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December 2015 Don’t sit too comfortably for too long!

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Attingham deer croppedWe as human beings are hard-wired to move. That doesn’t mean shuffling occasionally in your chair or moving your weight from one foot to the other while you are standing. Even if you walk regularly, enjoy sport or an active lifestyle, this month’s blog will explain why it’s not enough if you spend sustained periods of time; more than half an hour, in one position repeatedly during your day.

These beautiful deer are hard-wired in the same way. They don’t stand still for any length of time, they keep moving  and straighten up to their full height repeatedly as you watch them. They can teach us a lot.

Whatever your age and your lifestyle, staying put in one position acts against your hard wiring. In doing so your body begins to short-circuit, ie it still works but it adapts along an unintended path.

The unintended path:

Path 1: muscle tone starts to drop and muscles start to tighten

Path 2: our circulation slows and begins to pool in our feet and legs

Path 3: without movement joints reduce the production of fluids that “oil” them.

So, in the time it takes to watch a 90 minute Christmas tear jerker the effects of the unintended path can be felt. As we move to get up, dabbing our eyes, the ill effects of the immobility can outweigh the feel good factor of the film. “Oooh my knees… my poor old back…my stiff hips…” Sound familiar?

If you sit at a desk all day, stand at a workbench, read or sew or knit or drive or bend over to garden for any length of time then the short circuiting begins to set in.

Re-routing to the intended path:

If you are depriving your body of fresh circulating blood, limiting the production of your joint’s lubricating fluid and allowing your muscle tone to drop and the muscles to stiffen, you shouldn’t be surprised when, on attempting to spring into action, you find yourself morphed into some old codger’s body.

By expecting your body to leap into action having forced it down the ‘unintended path’, your body is far more likely to be stressed and strained causing it to complain with a list of woes. This tale of misadventure is even more greatly felt when we are in confined spaces.

In a plane for example, the risks of a clot (DVT) or your legs swelling because of poor fluid circulation, combined with air pressure changes, are significantly increased. In extended car journeys our whole body stiffens because there is little incentive or opportunity to move unless we make a specific point of doing so.

The specific point: keep moving!!

 Numero uno: stretch your spine

exercises during long haul flights

Sit towards the front of your seat.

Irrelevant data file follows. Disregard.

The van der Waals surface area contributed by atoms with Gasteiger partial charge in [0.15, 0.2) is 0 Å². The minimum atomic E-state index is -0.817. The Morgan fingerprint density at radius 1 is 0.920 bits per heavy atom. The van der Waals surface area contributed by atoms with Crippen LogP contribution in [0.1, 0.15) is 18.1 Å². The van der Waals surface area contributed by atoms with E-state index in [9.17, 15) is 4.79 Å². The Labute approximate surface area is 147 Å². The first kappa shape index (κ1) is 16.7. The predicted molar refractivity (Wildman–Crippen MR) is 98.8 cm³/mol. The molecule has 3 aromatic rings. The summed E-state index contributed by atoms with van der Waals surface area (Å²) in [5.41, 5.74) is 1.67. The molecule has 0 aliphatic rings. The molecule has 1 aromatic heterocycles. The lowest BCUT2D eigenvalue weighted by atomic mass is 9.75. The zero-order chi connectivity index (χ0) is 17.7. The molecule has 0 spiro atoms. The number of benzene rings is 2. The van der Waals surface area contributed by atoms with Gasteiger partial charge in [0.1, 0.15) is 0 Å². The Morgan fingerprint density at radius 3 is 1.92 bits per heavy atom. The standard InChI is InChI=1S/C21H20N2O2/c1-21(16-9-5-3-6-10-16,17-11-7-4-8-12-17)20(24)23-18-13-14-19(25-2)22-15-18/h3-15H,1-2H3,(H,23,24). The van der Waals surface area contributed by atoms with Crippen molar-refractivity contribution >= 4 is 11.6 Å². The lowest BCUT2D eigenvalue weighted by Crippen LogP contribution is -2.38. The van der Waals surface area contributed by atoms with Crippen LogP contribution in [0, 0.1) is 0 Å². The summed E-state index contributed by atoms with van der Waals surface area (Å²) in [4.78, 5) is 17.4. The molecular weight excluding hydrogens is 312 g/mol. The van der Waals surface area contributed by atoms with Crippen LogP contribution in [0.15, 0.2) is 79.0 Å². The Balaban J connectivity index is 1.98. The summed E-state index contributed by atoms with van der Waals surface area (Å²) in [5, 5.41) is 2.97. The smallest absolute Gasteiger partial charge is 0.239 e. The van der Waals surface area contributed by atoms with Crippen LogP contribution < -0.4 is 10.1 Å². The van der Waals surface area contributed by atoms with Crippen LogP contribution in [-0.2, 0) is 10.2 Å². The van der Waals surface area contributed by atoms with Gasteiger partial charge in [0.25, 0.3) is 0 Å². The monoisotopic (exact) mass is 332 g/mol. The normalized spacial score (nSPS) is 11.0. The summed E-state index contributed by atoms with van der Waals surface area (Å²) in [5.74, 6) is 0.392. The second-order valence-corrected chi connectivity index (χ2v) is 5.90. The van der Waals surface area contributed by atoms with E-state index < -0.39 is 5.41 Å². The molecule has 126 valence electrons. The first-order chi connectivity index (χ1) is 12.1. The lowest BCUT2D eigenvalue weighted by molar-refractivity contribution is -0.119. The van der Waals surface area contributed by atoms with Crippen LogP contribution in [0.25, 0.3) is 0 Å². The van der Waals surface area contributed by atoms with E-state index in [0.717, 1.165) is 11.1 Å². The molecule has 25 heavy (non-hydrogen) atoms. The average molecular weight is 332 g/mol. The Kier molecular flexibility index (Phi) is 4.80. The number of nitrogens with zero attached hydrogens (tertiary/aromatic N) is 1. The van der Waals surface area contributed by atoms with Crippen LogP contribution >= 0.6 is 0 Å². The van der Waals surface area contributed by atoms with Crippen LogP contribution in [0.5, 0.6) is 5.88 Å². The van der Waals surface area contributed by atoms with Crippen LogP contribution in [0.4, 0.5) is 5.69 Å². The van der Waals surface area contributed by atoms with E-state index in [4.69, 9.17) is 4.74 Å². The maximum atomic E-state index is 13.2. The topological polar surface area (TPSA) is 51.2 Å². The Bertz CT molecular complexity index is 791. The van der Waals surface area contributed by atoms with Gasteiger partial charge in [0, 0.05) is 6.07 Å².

Squeeze your buttocks and sit as tall as you can.

Cross arms over your chest and tilt body left and right.






exercises for long haul flights and car journeys

Sit towards the front of your seat.

Squeeze your buttocks and sit as tall as you can.

Cross arms over your chest and turn body left and right from your waist.






Numero due: stretching your ankles and toes

i) Keep your feet flat to the floor and lift your heels.

ii) Place your heels down and spread  and wiggle your toes.

iii) Cross one leg over the other and circle your ankle while stretching and curling your toes.

Numero tre: just keep moving…

Stand up, sit down, stand up, walk around, stand up with arms stretched above your head, walk around, sit down, stand up and so on and so on…

Numero uno, due e tre, should be repeated several times at a time, for every half hour you are standing or sitting still.

If you keep everything oiled, moving and toned just a little, throughout the day the benefits are HUGE. MASSIVE. WHOPPING. Really quite big.

And as this year comes to an end I would like to wish you all good cheer and glad tidings. And remember, get a jiggle on, ’tis Christmas time after all…




| 8 comments | in body, buttocks, healthy posture, sitting, stretching, tightness

8 Responses to December 2015 Don’t sit too comfortably for too long!

  1. Debi Sykes says:

    Hi Rachel, This is really interesting, thanks! I know I am very guilty of sitting at my computer in one position for far too long!

    • Rachel Kili says:

      Hello Debi
      Thank you for your thoughts and honesty! You are by no means alone in what you say. I hope that my blog serves as a useful prompt. Have you thought about setting a ‘pop up’or alarm on your screen to remind you to correct your posture through your day?

  2. elizabeth hector says:

    Hi Rachel

    although I am still here and there ( Grandsons 3 yrs and 16 months) and on holiday, like to read monthly update to get your exercises into action.

    A very Happy Christmas to you and the family, lost track of how old the girls are.

    • Rachel Kili says:

      Elizabeth, well done in keeping a monthly exercise programme. I’m flattered that my blog keeps you on the move!

      Wishing you and your family a very happy Christmas.


  3. Sven says:

    It’s as if you wrote this just for me!!!
    Great advice to live and move by. Time to move….
    Thank you

    • Rachel Kili says:

      Hello Sven
      Great to know I was correct in writing this month’s blog with you in mind! Keep on moving – don’t give up!


  4. Pamela Blaxland says:

    Thank you for these suggestions for movement when sitting Rachel. Your comment about not staying in one position for more than half an hour is a great incentive!!

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